Case Study:

Angela’s Beach Kindy progettazione

Teacher: Angela
Site: Wombat Preschool Centre
Year level: Early Learning

Context

With an extensive career in early and primary years education and leadership behind her, Angela currently works as an early childhood educator at Wombat Preschool Centre. Angela has worked at this site for five years, and feels supported by a collegial and collaborative team.

Wombat Preschool Centre serves a rural community located about two hours from metropolitan Adelaide. The preschool caters for 36 children aged between 3 to 6 years. Many of the families using the service are facing complex socio-economic issues which include lack of employment and housing opportunities, and residential transience. Children attend the centre on a fortnightly roster, two full days one week and three full days the next. Attendence is above the state average.

Wombat Preschool Centre is located on the traditional lands of the Narungga Nation. In 2018, State Government signed the Buthera Agreement (Government of South Australia 2018) which commits  state departments to supporting Narungga social, educational and economic engagement.

The pedagogical challenge

Angela collaborated with her colleagues to identify a current pedagogical challenge: To deepen children’s understanding of and connection with their local surroundings as they recall and share their prior knowledge of Narungga land and familiar community landmarks.

In doing so, Angela and her colleagues endeavored to:

  • Enhance children’s curiosity and motivation for their own decisions making through educator provocations
  • Engage in deep listening to document children’s thinking and voice to share with peers and families
  • Broaden children’s wondering of their natural environment
  • Strengthen children’s optimism and persistence to investigate their learning further.

The action research question

How does our Beach Kindy learning enhance children’s curiosity, communication and collaboration?

Links to Culturally Responsive Pedagogy

  • Connect strongly to children’s life worlds
  • Recognise cultural difference as an asset for learning
  • Provide high intellectual challenge
  • Support the performing of learning and multi modal literacies

Links to the Reggio Emilia approach

  • Environment as an educator
  • Child as competent and capable
  • The pedagogy of listening
  • Environment, space and relations
  • Learning as a process of individual and group construction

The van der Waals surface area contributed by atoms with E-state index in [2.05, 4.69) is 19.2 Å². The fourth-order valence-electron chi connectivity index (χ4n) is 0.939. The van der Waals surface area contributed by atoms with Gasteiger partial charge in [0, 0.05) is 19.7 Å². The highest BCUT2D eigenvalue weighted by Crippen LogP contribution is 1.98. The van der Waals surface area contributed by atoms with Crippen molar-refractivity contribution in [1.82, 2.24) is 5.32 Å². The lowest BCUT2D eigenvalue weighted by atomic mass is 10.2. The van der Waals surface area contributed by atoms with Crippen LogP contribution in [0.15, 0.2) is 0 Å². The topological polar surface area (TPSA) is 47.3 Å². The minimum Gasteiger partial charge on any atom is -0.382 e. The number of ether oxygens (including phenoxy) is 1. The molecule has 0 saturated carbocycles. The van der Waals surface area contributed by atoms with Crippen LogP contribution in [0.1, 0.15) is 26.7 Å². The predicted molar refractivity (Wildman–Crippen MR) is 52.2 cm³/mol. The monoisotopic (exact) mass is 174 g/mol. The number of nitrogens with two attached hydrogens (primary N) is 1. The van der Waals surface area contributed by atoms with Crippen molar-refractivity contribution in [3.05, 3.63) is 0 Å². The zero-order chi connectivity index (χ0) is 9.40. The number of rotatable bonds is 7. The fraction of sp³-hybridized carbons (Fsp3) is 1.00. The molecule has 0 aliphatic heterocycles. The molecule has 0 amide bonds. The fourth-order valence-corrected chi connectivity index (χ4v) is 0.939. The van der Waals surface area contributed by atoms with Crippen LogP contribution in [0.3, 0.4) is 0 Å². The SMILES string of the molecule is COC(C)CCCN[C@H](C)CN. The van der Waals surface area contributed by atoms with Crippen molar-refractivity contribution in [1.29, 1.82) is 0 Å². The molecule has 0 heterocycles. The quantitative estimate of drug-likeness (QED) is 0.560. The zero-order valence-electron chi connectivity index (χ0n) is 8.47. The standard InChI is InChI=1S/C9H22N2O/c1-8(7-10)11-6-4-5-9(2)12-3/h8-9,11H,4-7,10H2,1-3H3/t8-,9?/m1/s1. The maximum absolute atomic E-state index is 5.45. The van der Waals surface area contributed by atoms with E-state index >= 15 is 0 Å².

• 100 languages

What Angela did differently

Angela made several deliberate adjustments to her pedagogy in order to children’s curiosity, communication and collaboration:

  • Initiate conversations, before and after Beach Kindy,with individual children and families for insight into their own connections within their community including the beach.
  • Intentionally provide provocations for children to communicate their knowledge and connections with local landmarks within the community, including the beach.
  • Introduce scientific tools (such as binoculars and torches) and relevant vocabulary for children to use as they discover, investigate and explore their ideas and thinking.
  • Question and reflect on her pedagogy in relation to the questions she asked children, the waiting time she provided for them to respond, and her deeper understanding of the words ‘enhance’ and ‘collaboration’.

Angela also created opportunities for small and large group discussion with the children. On arrival at the beach, children discussed as a group and also individually expressed how they were feeling in order to gain some insight into their thinking and decision-making at the beach on that day. Once back at the preschool centre , the children were gathered into small or large groups to recall and share their discoveries and learning, and to discuss any items they had found to add to a communal ’treasure box’. Discussions and conversations were recorded and later critically analysed by the teaching team. Critical analysis provided opportunities for multiple perspectives to inform further planning of intentional teaching moments and for Angela to obtain feedback on her engagement in a pedagogy of listening and co-constructive practices with children. The team also considered and evaluated other factors that impacted on the learning (e.g. weather conditions, energy levels of children, familiarity with the routine, or new children to the centre).